Intersubjectivity in classroom interactions in a North-Indian preschool
The present study investigates how joint understanding is achieved and maintained in classroom interactions in a North-Indian preschool. While interactional research in psychology has mainly addressed how cognition, attitudes, and accountability are discursively co-constructed, embodied practices such as touch have often been neglected. The present study addresses how intersubjectivity is achieved through embodied practices such as shepherding and the co-ordination of talk and touch in teacher’s directives (Goodwin & Cekaite, 2014; Cekaite, 2015). Several recent studies on intersubjectivity have brought attention to touch in social interaction, demonstrating that touching can be organized as orderly patterns of intercorporeal engagement (M. Goodwin, 2012; Cekaite, 2015). The study uses multimodal video analysis (C. Goodwin, 2013) and draws on a data corpus from a 3-month ethnographic study in an English-speaking preschool in Northern India. It addresses the materiality in which social interaction takes place and the affordances it provides, as well the synchronicity of various modalities of human behavior (e.g., gaze, gestures, and speech). The findings shed light on how children are socialized into culture-specific ways of behaving and relating to the world through caregiver-child interactions. In a more general sense I will discuss how this contributes to our understanding of the dialogical nature of social interaction and cultural forms of subjectivity.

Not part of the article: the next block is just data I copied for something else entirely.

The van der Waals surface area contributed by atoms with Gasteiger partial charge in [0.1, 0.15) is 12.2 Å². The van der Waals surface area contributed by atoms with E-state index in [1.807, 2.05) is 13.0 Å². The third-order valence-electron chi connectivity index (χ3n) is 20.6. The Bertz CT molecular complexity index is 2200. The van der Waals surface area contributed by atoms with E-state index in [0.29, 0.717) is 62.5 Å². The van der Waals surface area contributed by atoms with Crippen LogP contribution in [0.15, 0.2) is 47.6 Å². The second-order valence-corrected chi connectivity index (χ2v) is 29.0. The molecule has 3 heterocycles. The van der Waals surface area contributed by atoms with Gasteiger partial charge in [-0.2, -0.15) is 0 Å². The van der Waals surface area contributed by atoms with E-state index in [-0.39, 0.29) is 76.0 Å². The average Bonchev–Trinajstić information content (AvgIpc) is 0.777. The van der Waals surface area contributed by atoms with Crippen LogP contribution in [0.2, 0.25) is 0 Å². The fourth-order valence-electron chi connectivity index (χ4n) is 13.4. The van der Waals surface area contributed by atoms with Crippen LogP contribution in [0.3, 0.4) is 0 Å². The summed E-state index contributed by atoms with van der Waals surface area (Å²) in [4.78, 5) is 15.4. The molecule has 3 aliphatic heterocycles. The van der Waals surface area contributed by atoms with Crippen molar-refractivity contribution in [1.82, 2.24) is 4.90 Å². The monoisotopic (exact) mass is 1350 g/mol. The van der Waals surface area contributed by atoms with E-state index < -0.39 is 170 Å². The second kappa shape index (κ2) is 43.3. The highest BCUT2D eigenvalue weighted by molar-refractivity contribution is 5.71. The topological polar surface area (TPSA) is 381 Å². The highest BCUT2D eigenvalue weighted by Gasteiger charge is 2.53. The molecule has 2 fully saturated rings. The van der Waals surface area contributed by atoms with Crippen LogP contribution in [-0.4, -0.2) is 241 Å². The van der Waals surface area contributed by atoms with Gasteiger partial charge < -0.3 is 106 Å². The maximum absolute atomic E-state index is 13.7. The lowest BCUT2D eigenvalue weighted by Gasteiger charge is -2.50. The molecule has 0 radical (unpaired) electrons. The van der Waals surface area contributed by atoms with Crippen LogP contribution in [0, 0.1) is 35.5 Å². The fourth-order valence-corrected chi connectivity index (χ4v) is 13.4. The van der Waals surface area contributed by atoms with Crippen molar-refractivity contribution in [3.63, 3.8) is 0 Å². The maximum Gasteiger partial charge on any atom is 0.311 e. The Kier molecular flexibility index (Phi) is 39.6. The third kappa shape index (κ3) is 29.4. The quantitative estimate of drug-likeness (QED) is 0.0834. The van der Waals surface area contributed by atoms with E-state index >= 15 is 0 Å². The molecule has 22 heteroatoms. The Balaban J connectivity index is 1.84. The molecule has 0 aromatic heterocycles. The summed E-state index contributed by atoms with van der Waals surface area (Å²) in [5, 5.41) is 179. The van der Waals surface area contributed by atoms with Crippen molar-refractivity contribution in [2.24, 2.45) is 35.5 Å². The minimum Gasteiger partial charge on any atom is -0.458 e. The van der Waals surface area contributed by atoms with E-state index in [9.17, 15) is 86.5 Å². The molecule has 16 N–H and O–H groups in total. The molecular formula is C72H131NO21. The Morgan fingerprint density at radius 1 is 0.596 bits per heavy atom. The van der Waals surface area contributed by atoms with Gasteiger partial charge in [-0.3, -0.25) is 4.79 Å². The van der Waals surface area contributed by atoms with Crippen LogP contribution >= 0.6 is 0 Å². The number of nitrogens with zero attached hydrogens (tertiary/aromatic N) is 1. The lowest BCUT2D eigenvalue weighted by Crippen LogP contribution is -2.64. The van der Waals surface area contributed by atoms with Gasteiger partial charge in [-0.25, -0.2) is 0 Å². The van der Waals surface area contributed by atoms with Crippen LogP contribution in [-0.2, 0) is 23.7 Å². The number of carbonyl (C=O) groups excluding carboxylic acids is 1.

Cekaite, A. (2015). The Coordination of Talk and Touch in Adults Directives to Children: Touch and Social Control. Research on Language and Social Interaction, 48(2), 152-175.
Goodwin, C. (2013). The co-operative, transformative organization of human action and knowledge. Journal of Pragmatics, 46(1), 8–23.
Goodwin , M. & Cekaite, A. (2014). Orchestrating directive trajectories. In: Requesting in social interaction, In: P. Drew & E. Couper-Kuhlen (Eds). Requesting in social interaction, Amsterdam: John Benjamins , 2014, 1, 185-214